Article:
TIKRIT, Iraq (Reuters) - Islamic State claimed a triple suicide attack on Thursday evening near a Shi'ite mausoleum north of Baghdad, which killed at least 35 people and wounded 60 others, according to Iraqi security sources.
The attack on the Mausoleum of Sayid Mohammed bin Ali al-Hadi reignited fears of an escalation of the sectarian strife between Iraq's Shi'ites and Sunnis.
The Shi'ite form a majority in Iraq but Sunnis are predominant in northern and western provinces, including Salahuddin where the mausoleum is located.
Prominent Shi'ite cleric Moqtada al-Sadr ordered his militia, the Peace Brigade, to deploy around the mausoleum, near Balad, about 93 kilometres (58 miles) north of Baghdad.
Sadr's militia is also deployed in Samarra, a nearby city that houses the shrine of Imam Ali al-Hadi, the father of Sayid Mohammed whose mausoleum was attacked on Thursday.
A 2006 bombing destroyed the golden dome of the shrine of Ali al-Hadi and his other son, Imam Hasan al-Askari, setting off a wave of sectarian violence akin to a civil war.
Pictures posted on social media showed a fire burning in the market located at the entrance of the Sayid Mohammed mausoleum. It was not clear if the site itself was damaged.
A man detonated an explosive belt at the external gate of the mausoleum at around 11 p.m. (2100 London time), allowing several gunmen to storm the site and start shooting at worshippers on the occasion of the Eid al-Fitr festival, according to the security sources.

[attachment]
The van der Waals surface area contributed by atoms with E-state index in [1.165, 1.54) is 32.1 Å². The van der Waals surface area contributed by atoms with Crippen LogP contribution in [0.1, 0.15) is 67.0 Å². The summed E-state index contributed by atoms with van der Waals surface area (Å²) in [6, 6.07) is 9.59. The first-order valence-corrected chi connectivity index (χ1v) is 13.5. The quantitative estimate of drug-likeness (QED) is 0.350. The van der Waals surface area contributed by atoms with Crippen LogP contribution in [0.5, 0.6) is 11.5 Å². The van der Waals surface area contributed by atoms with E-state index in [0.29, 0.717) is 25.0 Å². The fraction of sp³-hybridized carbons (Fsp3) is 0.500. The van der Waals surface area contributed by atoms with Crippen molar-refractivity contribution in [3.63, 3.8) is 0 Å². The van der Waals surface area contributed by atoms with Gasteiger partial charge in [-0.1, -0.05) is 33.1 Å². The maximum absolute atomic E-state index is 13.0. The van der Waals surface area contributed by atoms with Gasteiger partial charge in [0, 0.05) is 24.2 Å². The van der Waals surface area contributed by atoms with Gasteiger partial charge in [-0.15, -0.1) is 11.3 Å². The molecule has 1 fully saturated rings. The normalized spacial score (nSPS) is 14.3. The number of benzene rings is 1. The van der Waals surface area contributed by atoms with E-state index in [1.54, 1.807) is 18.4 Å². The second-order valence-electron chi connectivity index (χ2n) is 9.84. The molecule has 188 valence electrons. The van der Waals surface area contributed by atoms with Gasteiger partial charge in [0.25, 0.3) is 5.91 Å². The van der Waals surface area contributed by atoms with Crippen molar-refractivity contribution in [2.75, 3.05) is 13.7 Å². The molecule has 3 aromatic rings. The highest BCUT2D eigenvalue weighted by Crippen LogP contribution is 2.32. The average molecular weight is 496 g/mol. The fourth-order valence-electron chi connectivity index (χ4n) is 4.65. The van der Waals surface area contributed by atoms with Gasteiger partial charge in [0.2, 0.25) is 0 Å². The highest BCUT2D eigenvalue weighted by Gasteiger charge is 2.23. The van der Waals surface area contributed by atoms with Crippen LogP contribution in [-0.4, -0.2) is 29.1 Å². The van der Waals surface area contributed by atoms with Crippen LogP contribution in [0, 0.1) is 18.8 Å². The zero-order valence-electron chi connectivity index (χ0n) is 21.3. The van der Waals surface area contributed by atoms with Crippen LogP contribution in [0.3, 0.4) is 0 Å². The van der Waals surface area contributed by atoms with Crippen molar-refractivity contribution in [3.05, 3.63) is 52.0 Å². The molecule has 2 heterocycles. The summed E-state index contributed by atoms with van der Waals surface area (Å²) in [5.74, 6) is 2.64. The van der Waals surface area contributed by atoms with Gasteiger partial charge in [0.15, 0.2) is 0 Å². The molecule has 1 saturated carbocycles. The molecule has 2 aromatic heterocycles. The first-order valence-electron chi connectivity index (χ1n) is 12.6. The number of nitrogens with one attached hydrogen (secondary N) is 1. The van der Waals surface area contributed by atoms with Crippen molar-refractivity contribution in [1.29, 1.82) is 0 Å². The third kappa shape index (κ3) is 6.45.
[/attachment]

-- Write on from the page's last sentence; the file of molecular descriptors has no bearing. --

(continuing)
At least one gunmen blew himself up in the middle of the crowd while another was gunned down by the guard of the mausoleum before he could detonate his explosive belt.The site also came under rocket fire during the attack that was claimed by Islamic State. The ultra-hardline Sunni group said in a statement the attack was carried out by three suicide bombers wearing explosive belts.
The militants have lost ground since last year to U.S.-backed government forces and Iranian-backed Shi'ite militias, but recent bombings showed they still have the ability to strike outside the territory they control in northern and western Iraq.
A massive truck bomb killed at least 292 people in a mainly Shi'ite shopping area of central Baghdad over the weekend, in the deadliest single bombing since the U.S.-led invasion that toppled Saddam Hussein in 2003.
(Reporting by Ghazwan Hassan and Ahmed Rasheed; Writing by Maher Chmaytelli; Editing by G Crosse and Leslie Adler)